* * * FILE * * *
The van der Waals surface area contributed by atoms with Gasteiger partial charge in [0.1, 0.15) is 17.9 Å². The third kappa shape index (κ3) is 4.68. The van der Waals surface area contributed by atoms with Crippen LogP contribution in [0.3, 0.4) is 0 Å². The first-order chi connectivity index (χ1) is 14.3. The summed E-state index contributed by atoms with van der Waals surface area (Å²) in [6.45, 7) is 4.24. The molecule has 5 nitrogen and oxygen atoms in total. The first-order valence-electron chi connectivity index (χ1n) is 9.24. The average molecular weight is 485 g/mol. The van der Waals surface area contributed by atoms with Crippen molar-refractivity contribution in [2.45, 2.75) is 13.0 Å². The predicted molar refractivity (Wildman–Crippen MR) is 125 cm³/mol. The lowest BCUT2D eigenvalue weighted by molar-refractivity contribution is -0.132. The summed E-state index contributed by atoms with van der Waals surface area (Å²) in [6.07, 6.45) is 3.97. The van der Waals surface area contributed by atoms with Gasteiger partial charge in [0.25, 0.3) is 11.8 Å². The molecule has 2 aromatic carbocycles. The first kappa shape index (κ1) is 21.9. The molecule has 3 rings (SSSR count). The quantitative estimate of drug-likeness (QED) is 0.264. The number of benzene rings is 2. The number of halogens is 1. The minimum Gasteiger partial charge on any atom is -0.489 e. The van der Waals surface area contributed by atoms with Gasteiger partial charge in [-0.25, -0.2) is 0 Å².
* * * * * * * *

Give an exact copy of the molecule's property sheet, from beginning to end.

The van der Waals surface area contributed by atoms with Gasteiger partial charge in [0.1, 0.15) is 17.9 Å². The third kappa shape index (κ3) is 4.68. The van der Waals surface area contributed by atoms with Crippen LogP contribution in [0.3, 0.4) is 0 Å². The first-order chi connectivity index (χ1) is 14.3. The summed E-state index contributed by atoms with van der Waals surface area (Å²) in [6.45, 7) is 4.24. The molecule has 5 nitrogen and oxygen atoms in total. The first-order valence-electron chi connectivity index (χ1n) is 9.24. The average molecular weight is 485 g/mol. The van der Waals surface area contributed by atoms with Crippen molar-refractivity contribution in [2.45, 2.75) is 13.0 Å². The predicted molar refractivity (Wildman–Crippen MR) is 125 cm³/mol. The lowest BCUT2D eigenvalue weighted by molar-refractivity contribution is -0.132. The summed E-state index contributed by atoms with van der Waals surface area (Å²) in [6.07, 6.45) is 3.97. The van der Waals surface area contributed by atoms with Gasteiger partial charge in [0.25, 0.3) is 11.8 Å². The molecule has 2 aromatic carbocycles. The first kappa shape index (κ1) is 21.9. The molecule has 3 rings (SSSR count). The quantitative estimate of drug-likeness (QED) is 0.264. The number of benzene rings is 2. The number of halogens is 1. The minimum Gasteiger partial charge on any atom is -0.489 e. The van der Waals surface area contributed by atoms with Gasteiger partial charge in [-0.25, -0.2) is 0 Å².